South of Cape Jaffa there are more good fishing opportunities around Robe.

South Australian fishing seasons and baits

The following advice applies mainly to the two gulfs.

Black bream - All year, best in winter/spring. Use live tube or blood worms, peeled prawn or tiny lures, best dawn and dusk, often at turn of the tide.

Crabs, blue swimmer - Best in summer/autumn. Rake them or use nets baited with fish frames, fish day or night.

Crabs, sand (two-spot) - May to June. Use drop nets baited with fish frames, tide dependent, their presence is usually noted when they start stealing fishing baits.

Flathead - All year. Use baits of bluebait, whitebait, small pilchards, squid, fish strips or lures, they bite all day.

Flounder - All year. Will take tiny baits of peeled prawn, worms or squid at night tide, but the usual method is spearing in the shallows at night.

Garfish - Best in summer/autumn. Use tiny baits of maggots, prawn, cockles presented on a float or just drifted back from boat, or dab at night with a net and light, they bite all day.

Mullet - Strong run of fish in autumn/winter. Use tiny baits of mince meat, seaweed worms or cockles. They bite in daylight, usually in very close along beaches at high tide.

Mulloway - Best in summer but can be caught all year. Use live baits or fresh fish fillets or freshly caught squid. Fish dusk into the night at turn of tide.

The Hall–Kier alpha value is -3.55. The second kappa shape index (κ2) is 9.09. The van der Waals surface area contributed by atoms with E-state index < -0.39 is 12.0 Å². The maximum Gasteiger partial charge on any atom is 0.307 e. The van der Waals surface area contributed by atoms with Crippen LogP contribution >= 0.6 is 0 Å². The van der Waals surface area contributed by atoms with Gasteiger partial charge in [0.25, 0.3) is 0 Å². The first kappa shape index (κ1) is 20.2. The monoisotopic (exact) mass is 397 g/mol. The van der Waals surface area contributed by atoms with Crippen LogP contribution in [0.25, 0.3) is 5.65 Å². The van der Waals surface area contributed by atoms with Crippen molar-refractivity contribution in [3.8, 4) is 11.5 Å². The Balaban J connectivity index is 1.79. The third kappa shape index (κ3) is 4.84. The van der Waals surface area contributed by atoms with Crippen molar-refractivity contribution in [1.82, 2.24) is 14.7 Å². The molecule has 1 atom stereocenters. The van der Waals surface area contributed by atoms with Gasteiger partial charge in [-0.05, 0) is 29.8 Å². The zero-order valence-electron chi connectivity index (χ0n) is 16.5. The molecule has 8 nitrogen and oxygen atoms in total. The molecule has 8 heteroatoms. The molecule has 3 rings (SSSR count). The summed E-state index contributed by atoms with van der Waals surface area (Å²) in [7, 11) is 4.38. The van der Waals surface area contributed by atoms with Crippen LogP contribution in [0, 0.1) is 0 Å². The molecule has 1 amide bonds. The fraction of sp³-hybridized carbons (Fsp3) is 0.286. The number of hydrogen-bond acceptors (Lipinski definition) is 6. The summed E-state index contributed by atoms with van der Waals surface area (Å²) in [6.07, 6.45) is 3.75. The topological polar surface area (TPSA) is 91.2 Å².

Salmon - Best in autumn/winter but they show up all year. Use baits of peeled prawn, bluebait, whitebait, cockles, pilchards or lures. Best at high tide at dusk and dawn.

Snapper - Best in spring/summer. Use baits of squid, pilchards, fish fillets or jigs. Best at dusk and dawn and they come in close after stormy weather.

Snook - Bite all year. Use lures, pilchards or fish strips. They bite well at night under jetty lights.

Squid - Available all year but best in summer. Use artificial jig lures or baited wire jigs. Best at dawn when the water is clear, but also at dusk and night.

Tommy ruffs - All year. Use maggots, peeled prawn, cockles. Best at night.

Whiting, king george - These bite all year but often better in winter, use baits of cockles, peeled prawn or squid on the edge of seagrass beds, they bite all day, often tide dependent.

Whiting, silver - All year. Use tiny baits of cockles, worms or peeled prawns.

Whiting, yellowfin - All year but best in summer. Use fresh or live worms or peeled prawns. Some fishos do OK on tiny lures.


Fishing tackle recommendations for South Australia

A 3-6kg spinning outfit is suitable for general estuary and light boat fishing in South Australia. See this eBay listing for a suggested spinning combo here.